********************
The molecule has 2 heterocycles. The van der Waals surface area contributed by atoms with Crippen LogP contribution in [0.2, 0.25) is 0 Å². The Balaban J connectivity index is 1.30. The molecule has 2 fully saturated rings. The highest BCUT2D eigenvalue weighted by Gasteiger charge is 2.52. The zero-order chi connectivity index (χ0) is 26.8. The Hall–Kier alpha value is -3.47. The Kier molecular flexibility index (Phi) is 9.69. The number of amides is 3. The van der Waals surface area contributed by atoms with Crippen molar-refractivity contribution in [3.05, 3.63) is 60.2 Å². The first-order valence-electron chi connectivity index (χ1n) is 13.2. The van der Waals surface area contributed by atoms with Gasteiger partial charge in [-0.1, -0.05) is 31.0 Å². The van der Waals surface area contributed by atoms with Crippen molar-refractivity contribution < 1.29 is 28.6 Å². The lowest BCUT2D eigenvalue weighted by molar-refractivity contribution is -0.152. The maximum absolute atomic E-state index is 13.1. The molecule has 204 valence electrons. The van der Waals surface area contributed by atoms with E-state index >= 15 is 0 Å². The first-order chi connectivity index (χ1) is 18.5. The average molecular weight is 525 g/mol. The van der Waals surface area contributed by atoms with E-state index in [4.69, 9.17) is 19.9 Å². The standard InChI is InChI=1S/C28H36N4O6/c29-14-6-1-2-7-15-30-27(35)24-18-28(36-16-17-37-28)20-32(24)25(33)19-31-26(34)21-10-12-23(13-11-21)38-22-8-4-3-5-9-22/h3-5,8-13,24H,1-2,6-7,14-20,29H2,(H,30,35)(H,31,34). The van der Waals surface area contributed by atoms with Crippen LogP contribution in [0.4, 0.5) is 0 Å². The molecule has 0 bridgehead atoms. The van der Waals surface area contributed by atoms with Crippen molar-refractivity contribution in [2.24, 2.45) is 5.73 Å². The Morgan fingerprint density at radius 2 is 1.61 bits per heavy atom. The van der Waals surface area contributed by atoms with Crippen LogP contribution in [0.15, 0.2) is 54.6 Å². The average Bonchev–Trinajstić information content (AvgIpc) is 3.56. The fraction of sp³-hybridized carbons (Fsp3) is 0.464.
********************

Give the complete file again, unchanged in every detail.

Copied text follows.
The molecule has 2 heterocycles. The van der Waals surface area contributed by atoms with Crippen LogP contribution in [0.2, 0.25) is 0 Å². The Balaban J connectivity index is 1.30. The molecule has 2 fully saturated rings. The highest BCUT2D eigenvalue weighted by Gasteiger charge is 2.52. The zero-order chi connectivity index (χ0) is 26.8. The Hall–Kier alpha value is -3.47. The Kier molecular flexibility index (Phi) is 9.69. The number of amides is 3. The van der Waals surface area contributed by atoms with Crippen molar-refractivity contribution in [3.05, 3.63) is 60.2 Å². The first-order valence-electron chi connectivity index (χ1n) is 13.2. The van der Waals surface area contributed by atoms with Gasteiger partial charge in [-0.1, -0.05) is 31.0 Å². The van der Waals surface area contributed by atoms with Crippen molar-refractivity contribution < 1.29 is 28.6 Å². The lowest BCUT2D eigenvalue weighted by molar-refractivity contribution is -0.152. The maximum absolute atomic E-state index is 13.1. The molecule has 204 valence electrons. The van der Waals surface area contributed by atoms with E-state index >= 15 is 0 Å². The first-order chi connectivity index (χ1) is 18.5. The average molecular weight is 525 g/mol. The van der Waals surface area contributed by atoms with E-state index in [4.69, 9.17) is 19.9 Å². The standard InChI is InChI=1S/C28H36N4O6/c29-14-6-1-2-7-15-30-27(35)24-18-28(36-16-17-37-28)20-32(24)25(33)19-31-26(34)21-10-12-23(13-11-21)38-22-8-4-3-5-9-22/h3-5,8-13,24H,1-2,6-7,14-20,29H2,(H,30,35)(H,31,34). The van der Waals surface area contributed by atoms with Crippen LogP contribution in [0.4, 0.5) is 0 Å². The molecule has 0 bridgehead atoms. The van der Waals surface area contributed by atoms with Crippen molar-refractivity contribution in [2.24, 2.45) is 5.73 Å². The Morgan fingerprint density at radius 2 is 1.61 bits per heavy atom. The van der Waals surface area contributed by atoms with Crippen LogP contribution in [0.15, 0.2) is 54.6 Å². The average Bonchev–Trinajstić information content (AvgIpc) is 3.56. The fraction of sp³-hybridized carbons (Fsp3) is 0.464.